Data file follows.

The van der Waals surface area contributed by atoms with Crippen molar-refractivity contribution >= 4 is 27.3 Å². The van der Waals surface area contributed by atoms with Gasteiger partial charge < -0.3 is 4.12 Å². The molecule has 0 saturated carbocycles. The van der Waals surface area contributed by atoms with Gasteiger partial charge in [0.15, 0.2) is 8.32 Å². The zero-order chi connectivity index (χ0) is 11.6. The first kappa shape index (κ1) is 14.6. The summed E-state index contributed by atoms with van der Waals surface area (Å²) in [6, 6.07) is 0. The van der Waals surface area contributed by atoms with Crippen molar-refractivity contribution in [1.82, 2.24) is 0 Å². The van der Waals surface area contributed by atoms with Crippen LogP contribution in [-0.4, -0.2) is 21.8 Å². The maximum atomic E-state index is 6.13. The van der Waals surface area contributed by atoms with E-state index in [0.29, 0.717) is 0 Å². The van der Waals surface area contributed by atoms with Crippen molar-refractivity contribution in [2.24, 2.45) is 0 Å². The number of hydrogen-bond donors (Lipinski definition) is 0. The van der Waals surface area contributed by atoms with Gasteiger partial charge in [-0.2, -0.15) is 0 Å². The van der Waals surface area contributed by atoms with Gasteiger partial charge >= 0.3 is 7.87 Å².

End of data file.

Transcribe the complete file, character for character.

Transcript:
The van der Waals surface area contributed by atoms with Crippen molar-refractivity contribution >= 4 is 27.3 Å². The van der Waals surface area contributed by atoms with Gasteiger partial charge < -0.3 is 4.12 Å². The molecule has 0 saturated carbocycles. The van der Waals surface area contributed by atoms with Gasteiger partial charge in [0.15, 0.2) is 8.32 Å². The zero-order chi connectivity index (χ0) is 11.6. The first kappa shape index (κ1) is 14.6. The summed E-state index contributed by atoms with van der Waals surface area (Å²) in [6, 6.07) is 0. The van der Waals surface area contributed by atoms with Crippen molar-refractivity contribution in [1.82, 2.24) is 0 Å². The van der Waals surface area contributed by atoms with Crippen LogP contribution in [-0.4, -0.2) is 21.8 Å². The maximum atomic E-state index is 6.13. The van der Waals surface area contributed by atoms with E-state index in [0.29, 0.717) is 0 Å². The van der Waals surface area contributed by atoms with Crippen molar-refractivity contribution in [2.24, 2.45) is 0 Å². The number of hydrogen-bond donors (Lipinski definition) is 0. The van der Waals surface area contributed by atoms with Gasteiger partial charge in [-0.2, -0.15) is 0 Å². The van der Waals surface area contributed by atoms with Gasteiger partial charge >= 0.3 is 7.87 Å².